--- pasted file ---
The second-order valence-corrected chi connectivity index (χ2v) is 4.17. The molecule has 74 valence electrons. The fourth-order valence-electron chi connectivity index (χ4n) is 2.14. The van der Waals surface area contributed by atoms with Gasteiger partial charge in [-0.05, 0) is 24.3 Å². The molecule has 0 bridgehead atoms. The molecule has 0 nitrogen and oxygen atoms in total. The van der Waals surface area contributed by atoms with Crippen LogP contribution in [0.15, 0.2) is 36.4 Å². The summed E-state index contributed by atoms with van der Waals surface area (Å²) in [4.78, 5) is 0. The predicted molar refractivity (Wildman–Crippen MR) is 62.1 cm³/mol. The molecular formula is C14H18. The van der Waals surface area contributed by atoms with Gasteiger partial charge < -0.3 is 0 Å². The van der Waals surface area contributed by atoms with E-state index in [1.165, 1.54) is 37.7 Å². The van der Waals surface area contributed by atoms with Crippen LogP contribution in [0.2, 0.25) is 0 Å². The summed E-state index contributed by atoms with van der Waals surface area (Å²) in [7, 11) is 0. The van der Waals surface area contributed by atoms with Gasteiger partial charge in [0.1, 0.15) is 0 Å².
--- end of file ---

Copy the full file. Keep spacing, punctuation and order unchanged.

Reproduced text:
The second-order valence-corrected chi connectivity index (χ2v) is 4.17. The molecule has 74 valence electrons. The fourth-order valence-electron chi connectivity index (χ4n) is 2.14. The van der Waals surface area contributed by atoms with Gasteiger partial charge in [-0.05, 0) is 24.3 Å². The molecule has 0 bridgehead atoms. The molecule has 0 nitrogen and oxygen atoms in total. The van der Waals surface area contributed by atoms with Crippen LogP contribution in [0.15, 0.2) is 36.4 Å². The summed E-state index contributed by atoms with van der Waals surface area (Å²) in [4.78, 5) is 0. The predicted molar refractivity (Wildman–Crippen MR) is 62.1 cm³/mol. The molecular formula is C14H18. The van der Waals surface area contributed by atoms with Gasteiger partial charge < -0.3 is 0 Å². The van der Waals surface area contributed by atoms with E-state index in [1.165, 1.54) is 37.7 Å². The van der Waals surface area contributed by atoms with Crippen LogP contribution in [0.2, 0.25) is 0 Å². The summed E-state index contributed by atoms with van der Waals surface area (Å²) in [7, 11) is 0. The van der Waals surface area contributed by atoms with Gasteiger partial charge in [0.1, 0.15) is 0 Å².